>> understand; for the Light of Aman and the fate of Arda lie locked
>> now in these things, the work of Feanor, who is gone.
>
> OK, this definitely sounds as if there is much more to Mandos
> foretelling that 'the fates of Arda, earth, sea, and air, lay locked
> within [the Silmarils]' than merely that one ends in the sky (on
> Vingilot), one in the great sea and one inside the earth.
>
> So I get back to the question of what can be meant by this? Can Arda's
> ultimate fate be split into those three: earth, see and air? Or is the
> meaning that the Silmarils are tied to these particular aspects of
> Arda's fate? And how does the fates 'lay locked within them'?

I think it refers to other texts (in HoME) where after the Final Battle
and the breaking of earth, sea, and sky, the Silmarils are recovered,
Feanor returns, he unlocks the Silmarils, and the light is used to
restore the Two Trees.

Now, I may have just made that up. But even if I have, I think a
prophecy like that would be pretty awesome! :-)

OTOH, there is the bit at the end of /The Silmarillion/ where we are
told that none of the Valar know if the Marring of Arda will be undone,
and it is not foretold in the Dooms of Mandos.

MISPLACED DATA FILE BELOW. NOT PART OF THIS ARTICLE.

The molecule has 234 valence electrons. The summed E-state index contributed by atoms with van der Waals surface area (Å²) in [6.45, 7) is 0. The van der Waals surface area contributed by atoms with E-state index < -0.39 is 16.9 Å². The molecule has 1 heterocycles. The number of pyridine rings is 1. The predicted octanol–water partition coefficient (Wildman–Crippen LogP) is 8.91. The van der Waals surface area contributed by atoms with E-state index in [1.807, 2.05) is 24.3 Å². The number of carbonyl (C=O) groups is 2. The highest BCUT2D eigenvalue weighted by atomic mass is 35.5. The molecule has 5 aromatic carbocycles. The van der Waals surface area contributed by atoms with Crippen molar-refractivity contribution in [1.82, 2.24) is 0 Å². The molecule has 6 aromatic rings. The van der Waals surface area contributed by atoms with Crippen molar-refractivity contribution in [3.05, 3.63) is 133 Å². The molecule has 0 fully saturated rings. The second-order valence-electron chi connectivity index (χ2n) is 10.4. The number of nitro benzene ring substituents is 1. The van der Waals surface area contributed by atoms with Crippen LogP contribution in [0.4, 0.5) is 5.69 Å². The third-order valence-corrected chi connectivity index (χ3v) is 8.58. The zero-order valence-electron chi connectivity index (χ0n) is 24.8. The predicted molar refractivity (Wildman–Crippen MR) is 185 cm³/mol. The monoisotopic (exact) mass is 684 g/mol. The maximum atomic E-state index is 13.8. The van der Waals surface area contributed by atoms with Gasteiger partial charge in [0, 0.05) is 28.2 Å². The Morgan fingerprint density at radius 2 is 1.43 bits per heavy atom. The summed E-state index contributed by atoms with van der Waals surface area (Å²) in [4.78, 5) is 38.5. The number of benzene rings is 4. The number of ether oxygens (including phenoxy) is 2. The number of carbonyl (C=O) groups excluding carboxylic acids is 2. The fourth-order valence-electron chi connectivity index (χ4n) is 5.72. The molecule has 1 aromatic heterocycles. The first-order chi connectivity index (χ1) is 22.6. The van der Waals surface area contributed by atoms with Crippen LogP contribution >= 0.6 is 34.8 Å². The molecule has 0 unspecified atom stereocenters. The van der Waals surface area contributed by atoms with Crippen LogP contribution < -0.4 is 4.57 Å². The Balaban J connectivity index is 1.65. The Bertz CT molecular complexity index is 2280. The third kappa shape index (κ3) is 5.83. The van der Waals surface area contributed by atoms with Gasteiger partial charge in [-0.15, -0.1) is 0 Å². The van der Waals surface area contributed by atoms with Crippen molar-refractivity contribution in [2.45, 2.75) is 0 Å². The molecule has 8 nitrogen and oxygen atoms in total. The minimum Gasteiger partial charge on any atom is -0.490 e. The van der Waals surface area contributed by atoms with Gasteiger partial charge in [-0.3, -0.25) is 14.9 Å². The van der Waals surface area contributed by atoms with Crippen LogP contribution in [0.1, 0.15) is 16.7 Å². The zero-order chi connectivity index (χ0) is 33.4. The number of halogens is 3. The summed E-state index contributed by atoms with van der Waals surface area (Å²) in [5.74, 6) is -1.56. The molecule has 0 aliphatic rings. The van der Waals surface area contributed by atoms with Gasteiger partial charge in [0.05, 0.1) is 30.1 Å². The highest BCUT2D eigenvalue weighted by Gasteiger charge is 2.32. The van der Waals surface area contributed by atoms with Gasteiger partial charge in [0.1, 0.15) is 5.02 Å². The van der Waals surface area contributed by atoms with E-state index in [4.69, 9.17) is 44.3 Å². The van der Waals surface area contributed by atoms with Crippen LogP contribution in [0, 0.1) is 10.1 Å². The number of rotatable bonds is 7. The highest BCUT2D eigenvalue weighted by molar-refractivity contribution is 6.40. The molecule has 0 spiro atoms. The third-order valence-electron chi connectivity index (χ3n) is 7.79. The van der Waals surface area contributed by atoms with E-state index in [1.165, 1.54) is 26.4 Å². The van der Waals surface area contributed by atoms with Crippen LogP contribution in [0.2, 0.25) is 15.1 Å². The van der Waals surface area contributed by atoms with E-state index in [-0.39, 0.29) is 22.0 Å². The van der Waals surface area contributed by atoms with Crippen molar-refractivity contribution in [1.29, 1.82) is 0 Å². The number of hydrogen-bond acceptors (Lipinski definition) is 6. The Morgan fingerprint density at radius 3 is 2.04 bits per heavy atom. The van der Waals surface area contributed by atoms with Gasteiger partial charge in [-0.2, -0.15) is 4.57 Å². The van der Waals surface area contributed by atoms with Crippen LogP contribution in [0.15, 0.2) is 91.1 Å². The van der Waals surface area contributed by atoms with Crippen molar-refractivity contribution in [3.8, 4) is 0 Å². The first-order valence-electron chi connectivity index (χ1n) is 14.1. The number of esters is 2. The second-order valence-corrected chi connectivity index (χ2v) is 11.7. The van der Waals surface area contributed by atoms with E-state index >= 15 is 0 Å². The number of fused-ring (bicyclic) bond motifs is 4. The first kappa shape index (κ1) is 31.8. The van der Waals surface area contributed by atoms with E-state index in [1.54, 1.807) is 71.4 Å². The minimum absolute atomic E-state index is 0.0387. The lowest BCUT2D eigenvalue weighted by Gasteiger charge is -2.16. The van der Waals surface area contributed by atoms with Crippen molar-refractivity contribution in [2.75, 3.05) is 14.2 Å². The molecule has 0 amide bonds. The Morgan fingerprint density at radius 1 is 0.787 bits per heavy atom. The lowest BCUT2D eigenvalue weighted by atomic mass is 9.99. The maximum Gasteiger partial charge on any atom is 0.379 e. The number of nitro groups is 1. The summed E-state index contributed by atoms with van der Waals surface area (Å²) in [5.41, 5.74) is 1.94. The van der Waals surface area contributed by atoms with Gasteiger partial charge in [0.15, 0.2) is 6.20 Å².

But the author's son did warn us in the Foreword not to expect
consistency!

<snip>

> As with many other stories (LotR not the least) one does know where it
> will end, and the interesting part really is the 'how'. In LotR,
> however, I can still get that feeling of excitement at the moment, and
> it is characteristic of Tolkien's ability to convey the feeling of the
> moment that when Sam collapses in front of the lower door to the Tower
> of Cirith Ungol, I have (despite knowing precisely what'll happen
> next) always a brief moment when I think, 'Oh dear! Now they're done
> for!' ;-)

Not quite the same feeling as the first time, surely? But I too feel
that there is something in Tolkien's writings that never grows stale,
even after many re-readings.

> In the Silmarillion this is perhaps even stronger, for though it is
> foreshadowed that help will ultimately come from the West, and that
> Morgoth will certainly fall, the fate of the individual is uncertain,